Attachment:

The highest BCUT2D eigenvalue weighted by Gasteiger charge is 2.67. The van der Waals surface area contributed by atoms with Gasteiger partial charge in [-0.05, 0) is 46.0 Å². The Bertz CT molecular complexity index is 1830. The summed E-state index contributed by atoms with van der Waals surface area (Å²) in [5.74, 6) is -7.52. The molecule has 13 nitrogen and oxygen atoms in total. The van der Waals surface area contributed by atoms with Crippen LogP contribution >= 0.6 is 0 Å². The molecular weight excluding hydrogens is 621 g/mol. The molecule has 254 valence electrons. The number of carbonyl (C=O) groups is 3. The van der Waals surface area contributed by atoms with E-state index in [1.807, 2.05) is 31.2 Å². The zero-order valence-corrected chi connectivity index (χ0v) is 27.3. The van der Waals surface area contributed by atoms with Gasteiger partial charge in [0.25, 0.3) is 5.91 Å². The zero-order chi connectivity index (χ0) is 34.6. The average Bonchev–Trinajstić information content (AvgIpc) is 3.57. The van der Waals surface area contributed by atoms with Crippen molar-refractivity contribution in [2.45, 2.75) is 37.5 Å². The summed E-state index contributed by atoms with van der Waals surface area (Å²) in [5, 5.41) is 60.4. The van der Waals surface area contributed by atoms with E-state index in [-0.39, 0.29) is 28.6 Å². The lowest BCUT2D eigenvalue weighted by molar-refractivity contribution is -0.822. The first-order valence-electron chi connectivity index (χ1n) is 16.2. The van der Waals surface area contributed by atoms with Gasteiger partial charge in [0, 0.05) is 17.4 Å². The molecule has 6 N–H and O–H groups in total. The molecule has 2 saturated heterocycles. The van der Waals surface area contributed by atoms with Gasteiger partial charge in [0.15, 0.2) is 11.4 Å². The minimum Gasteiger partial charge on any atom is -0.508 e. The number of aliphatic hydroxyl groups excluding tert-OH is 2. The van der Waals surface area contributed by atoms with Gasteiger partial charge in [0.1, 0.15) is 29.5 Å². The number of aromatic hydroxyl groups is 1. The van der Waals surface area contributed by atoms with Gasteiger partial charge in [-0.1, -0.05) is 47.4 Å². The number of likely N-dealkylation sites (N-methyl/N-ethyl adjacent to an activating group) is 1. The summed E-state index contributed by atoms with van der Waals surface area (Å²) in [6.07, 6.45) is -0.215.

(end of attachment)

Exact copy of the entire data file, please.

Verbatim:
The highest BCUT2D eigenvalue weighted by Gasteiger charge is 2.67. The van der Waals surface area contributed by atoms with Gasteiger partial charge in [-0.05, 0) is 46.0 Å². The Bertz CT molecular complexity index is 1830. The summed E-state index contributed by atoms with van der Waals surface area (Å²) in [5.74, 6) is -7.52. The molecule has 13 nitrogen and oxygen atoms in total. The van der Waals surface area contributed by atoms with Crippen LogP contribution >= 0.6 is 0 Å². The molecular weight excluding hydrogens is 621 g/mol. The molecule has 254 valence electrons. The number of carbonyl (C=O) groups is 3. The van der Waals surface area contributed by atoms with E-state index in [1.807, 2.05) is 31.2 Å². The zero-order valence-corrected chi connectivity index (χ0v) is 27.3. The van der Waals surface area contributed by atoms with Gasteiger partial charge in [0.25, 0.3) is 5.91 Å². The zero-order chi connectivity index (χ0) is 34.6. The average Bonchev–Trinajstić information content (AvgIpc) is 3.57. The van der Waals surface area contributed by atoms with Crippen molar-refractivity contribution in [2.45, 2.75) is 37.5 Å². The summed E-state index contributed by atoms with van der Waals surface area (Å²) in [5, 5.41) is 60.4. The van der Waals surface area contributed by atoms with E-state index in [-0.39, 0.29) is 28.6 Å². The lowest BCUT2D eigenvalue weighted by molar-refractivity contribution is -0.822. The first-order valence-electron chi connectivity index (χ1n) is 16.2. The van der Waals surface area contributed by atoms with Gasteiger partial charge in [0, 0.05) is 17.4 Å². The molecule has 6 N–H and O–H groups in total. The molecule has 2 saturated heterocycles. The van der Waals surface area contributed by atoms with Gasteiger partial charge in [0.15, 0.2) is 11.4 Å². The minimum Gasteiger partial charge on any atom is -0.508 e. The number of aliphatic hydroxyl groups excluding tert-OH is 2. The van der Waals surface area contributed by atoms with Gasteiger partial charge in [0.1, 0.15) is 29.5 Å². The number of aromatic hydroxyl groups is 1. The van der Waals surface area contributed by atoms with Gasteiger partial charge in [-0.1, -0.05) is 47.4 Å². The number of likely N-dealkylation sites (N-methyl/N-ethyl adjacent to an activating group) is 1. The summed E-state index contributed by atoms with van der Waals surface area (Å²) in [6.07, 6.45) is -0.215.